He traced his finger over ancient condensation patterns on the bar’s dull, zinc surface. “Although, I have to admit, the global success of ‘A Better World for Our Children: White, Brown, and Green’ was more instrumental in changing opinions than the science was.” He sighed deeply and took a large swig of his drink before any more of it could escape.

“Funny, the Yrtby turned out to be quite adept at our social media--viral memes, influencers, followers. All gibberish to me. Not really my area of expertise.” He sank back into thought.

“Yes, people really took to those little guys. In fact, more than a few romances bloomed between human and Yrtby.” He swiveled and peered meaningfully into his lovely friend’s perfectly round, moist eyes. “Shows we’re all the same deep down, just looking for someone to love.” Was that a blush, a rash? Quite lovely.

“At any event, transportation craft were ordered, supplies assembled, embarkment dates assigned. I headed up the North American Department for Population Ranking and Relocation, a thankless job, I can tell you.”

Her scanty head bobbed sympathetically.

He coaxed out the last swallow of his drink with a fork and considered ordering a third one. Just then, a group of humans walked into the bar, caustic damp steaming off their protective outerwear. They threw angry glances in his direction while removing their gear and boots. Ah, he had lost track of time: shift change. Soon, the peaceful drinking establishment would be overrun with exhausted, irritable, hard-drinking humans.

“Perhaps we could have that third drink at my place, my dear.” He tentatively put an alcohol emboldened arm around his date’s waspish waist, watching the mouth--there’d been stories--but nothing ventured nothing gained, and suggested they watch the tide come in from his top floor condo with spectacular views of the equatorial-spanning acid ocean from every room. Plus, double full moons tonight.

She gave her eye a thoughtful lick, and twittered assent.

As he stood up, one of the men who’d come in shouldered him hard, knocking him back against the bar. The begrimed man growled, “You’ll get yours, Professor Dickweed.” The anthropoid barman whirred over, blades out, and the man disappeared into the motley crowd.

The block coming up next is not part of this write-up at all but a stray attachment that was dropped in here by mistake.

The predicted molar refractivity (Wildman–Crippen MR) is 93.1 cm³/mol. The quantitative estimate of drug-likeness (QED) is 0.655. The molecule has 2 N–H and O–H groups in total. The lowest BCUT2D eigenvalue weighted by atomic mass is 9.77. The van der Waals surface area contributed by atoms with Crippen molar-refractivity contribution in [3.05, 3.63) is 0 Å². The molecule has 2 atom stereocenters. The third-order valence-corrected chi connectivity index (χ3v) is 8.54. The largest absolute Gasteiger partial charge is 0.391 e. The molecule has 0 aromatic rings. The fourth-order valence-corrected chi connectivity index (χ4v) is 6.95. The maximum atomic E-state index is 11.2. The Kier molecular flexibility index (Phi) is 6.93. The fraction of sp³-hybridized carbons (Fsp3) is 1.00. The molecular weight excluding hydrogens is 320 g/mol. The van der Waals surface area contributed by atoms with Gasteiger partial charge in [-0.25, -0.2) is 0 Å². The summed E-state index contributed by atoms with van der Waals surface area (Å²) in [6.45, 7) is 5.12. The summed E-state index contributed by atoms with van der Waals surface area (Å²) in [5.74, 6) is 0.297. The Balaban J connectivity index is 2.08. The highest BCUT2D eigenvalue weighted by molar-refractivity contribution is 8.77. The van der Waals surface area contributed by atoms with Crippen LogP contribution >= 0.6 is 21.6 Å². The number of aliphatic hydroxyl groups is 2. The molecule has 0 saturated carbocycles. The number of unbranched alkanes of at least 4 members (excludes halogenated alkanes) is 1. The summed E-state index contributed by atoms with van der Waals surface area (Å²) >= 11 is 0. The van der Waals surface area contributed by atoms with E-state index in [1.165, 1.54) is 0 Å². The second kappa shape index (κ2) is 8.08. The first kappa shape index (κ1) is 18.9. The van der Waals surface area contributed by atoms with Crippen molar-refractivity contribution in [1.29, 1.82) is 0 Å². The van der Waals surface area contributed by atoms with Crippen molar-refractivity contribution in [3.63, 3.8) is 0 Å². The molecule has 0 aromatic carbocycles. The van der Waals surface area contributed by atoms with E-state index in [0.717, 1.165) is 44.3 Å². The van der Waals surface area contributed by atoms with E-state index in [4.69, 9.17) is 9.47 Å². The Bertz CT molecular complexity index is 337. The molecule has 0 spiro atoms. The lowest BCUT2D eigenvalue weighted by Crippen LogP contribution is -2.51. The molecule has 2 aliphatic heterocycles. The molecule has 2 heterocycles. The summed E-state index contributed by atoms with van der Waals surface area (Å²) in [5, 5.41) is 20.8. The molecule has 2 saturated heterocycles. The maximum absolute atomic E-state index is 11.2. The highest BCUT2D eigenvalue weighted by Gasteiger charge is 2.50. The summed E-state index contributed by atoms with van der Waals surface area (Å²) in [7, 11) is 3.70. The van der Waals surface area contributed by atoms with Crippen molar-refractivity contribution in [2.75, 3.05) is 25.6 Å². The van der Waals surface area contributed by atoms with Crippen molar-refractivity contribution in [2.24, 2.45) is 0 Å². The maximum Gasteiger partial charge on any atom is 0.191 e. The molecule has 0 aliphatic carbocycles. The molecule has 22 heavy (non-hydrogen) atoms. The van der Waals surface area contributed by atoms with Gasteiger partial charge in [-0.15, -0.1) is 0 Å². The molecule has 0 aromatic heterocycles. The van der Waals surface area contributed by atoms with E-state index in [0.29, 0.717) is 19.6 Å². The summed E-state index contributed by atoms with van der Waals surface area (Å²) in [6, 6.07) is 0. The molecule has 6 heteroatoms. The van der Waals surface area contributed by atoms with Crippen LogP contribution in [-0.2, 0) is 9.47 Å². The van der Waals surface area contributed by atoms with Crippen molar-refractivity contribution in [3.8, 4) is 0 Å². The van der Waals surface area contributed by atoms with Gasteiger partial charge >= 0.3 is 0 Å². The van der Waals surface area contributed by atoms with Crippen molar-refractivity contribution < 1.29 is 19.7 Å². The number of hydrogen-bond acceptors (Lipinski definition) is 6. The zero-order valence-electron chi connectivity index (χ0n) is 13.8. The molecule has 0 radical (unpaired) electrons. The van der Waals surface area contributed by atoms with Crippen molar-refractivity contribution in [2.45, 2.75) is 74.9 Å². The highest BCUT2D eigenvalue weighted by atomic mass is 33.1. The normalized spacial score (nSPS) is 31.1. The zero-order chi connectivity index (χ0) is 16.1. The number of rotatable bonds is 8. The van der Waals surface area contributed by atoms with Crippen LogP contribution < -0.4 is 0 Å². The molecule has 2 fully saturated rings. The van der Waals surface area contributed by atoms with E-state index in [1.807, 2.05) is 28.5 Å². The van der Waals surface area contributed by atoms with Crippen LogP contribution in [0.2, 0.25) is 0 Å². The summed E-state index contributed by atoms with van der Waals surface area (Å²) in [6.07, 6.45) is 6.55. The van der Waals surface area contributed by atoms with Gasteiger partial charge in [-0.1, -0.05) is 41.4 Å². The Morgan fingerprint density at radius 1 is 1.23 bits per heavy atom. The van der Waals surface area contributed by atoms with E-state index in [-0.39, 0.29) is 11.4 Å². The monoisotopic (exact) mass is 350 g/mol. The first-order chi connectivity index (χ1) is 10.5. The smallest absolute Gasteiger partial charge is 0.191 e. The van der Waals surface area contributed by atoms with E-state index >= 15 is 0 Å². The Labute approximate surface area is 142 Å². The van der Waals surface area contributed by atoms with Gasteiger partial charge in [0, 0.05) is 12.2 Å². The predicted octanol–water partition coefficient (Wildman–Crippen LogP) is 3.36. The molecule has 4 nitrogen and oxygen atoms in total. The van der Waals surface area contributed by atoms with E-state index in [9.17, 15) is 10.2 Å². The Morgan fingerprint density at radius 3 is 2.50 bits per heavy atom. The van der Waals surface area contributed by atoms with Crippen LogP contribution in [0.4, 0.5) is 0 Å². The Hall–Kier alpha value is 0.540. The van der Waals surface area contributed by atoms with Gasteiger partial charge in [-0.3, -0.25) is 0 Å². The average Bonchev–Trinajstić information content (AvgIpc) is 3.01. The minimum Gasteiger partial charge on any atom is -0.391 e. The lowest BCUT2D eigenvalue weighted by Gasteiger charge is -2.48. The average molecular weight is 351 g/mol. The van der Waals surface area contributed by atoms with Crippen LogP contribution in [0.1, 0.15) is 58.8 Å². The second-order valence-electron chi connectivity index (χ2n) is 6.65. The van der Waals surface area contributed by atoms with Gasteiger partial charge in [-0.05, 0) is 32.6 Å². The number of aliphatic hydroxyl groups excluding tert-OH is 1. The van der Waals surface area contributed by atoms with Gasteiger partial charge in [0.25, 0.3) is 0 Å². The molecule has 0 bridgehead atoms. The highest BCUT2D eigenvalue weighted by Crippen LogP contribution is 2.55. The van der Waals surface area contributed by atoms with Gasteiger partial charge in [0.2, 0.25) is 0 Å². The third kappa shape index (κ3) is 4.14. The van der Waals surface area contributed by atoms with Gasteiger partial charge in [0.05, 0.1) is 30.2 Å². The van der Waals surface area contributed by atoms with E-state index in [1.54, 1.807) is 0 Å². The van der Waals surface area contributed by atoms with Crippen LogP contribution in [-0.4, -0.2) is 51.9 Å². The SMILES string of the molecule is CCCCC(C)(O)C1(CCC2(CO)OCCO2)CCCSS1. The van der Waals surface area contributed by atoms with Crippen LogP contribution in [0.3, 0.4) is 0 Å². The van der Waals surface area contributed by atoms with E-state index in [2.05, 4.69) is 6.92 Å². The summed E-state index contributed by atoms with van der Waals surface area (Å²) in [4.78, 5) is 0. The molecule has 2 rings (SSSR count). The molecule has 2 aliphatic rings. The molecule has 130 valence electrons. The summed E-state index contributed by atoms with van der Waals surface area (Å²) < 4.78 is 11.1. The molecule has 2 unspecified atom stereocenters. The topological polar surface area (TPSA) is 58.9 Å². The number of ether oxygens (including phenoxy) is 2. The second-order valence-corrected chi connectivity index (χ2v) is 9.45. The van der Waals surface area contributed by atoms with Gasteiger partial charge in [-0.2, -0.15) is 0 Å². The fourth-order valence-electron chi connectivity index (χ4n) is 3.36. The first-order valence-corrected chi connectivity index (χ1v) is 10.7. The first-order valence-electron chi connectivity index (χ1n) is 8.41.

“I’m fine, Henry.” He straightened his bowtie and readjusted his glasses. “Just an accident, no harm done.”

“They blame me,” he explained, as he helped his slight companion off her stool. “As if I personally came to their homes, packed their luggage, and drove them to the embarkment camps. And I stand by the data. Those absurd rumors of a scam! Ridiculous. They should be thanking me.”

As they walked to the cloakroom, his date twittered charmingly about a situation quite similar to Earth’s back on her home planet.

“M’lady,” He offered her his arm, both arms now encased in impermeable fiber, and they exited the busy pub. Once outside, the acid rain hissed and sizzled pleasantly against their protective outerwear. They walked slowly along the peeling bioplastic pedestrian thoroughfare, past softly corroding storefronts and cafes, the pock-marked windows distorting their reflections as they passed. The boulevard was filling up with families and evening shift workers, each so bulkily swathed their origins were impossible to guess. The whole bustling scene was bathed in the soft red glow of the evening’s setting red giant.

“I admit it’s been an adjustment living here,” he shouted, struggling to make himself heard over the rain and through the facemask. “Not much grows. And the constant rain. We had that incident, more of a slaughter, really; a group of Chinese settlers had tried to eat a sentient plant species. We all learned from that one. But there’s plenty of work for everyone in the mines. The schools aren’t half bad. And I’ve heard the military is recruiting. Imagine the travel opportunities for our young people. Well, I’m sure I don’t have to tell you.”

A muffled chirrup made it out from her helmet.

They turned off the main street and made their way toward his complex--spiky rows of dulled, abraded metal structures. His building was the very last one, right on the beach. They walked arm-in-arm past tennis courts and BBQ pits, past rusting beach furniture put up for the season.

The moons had broken the horizon and cast a cool lavender light over everything. But he noticed none of it. He was aware only of the arousing pressure of his companion’s arm on his. Once safely under his building’s defensive overhang, he deftly removed both of their head gear and kissed her hard. She sighed and sank into his embrace.

Yes, he thought, life was pretty good here. No regrets.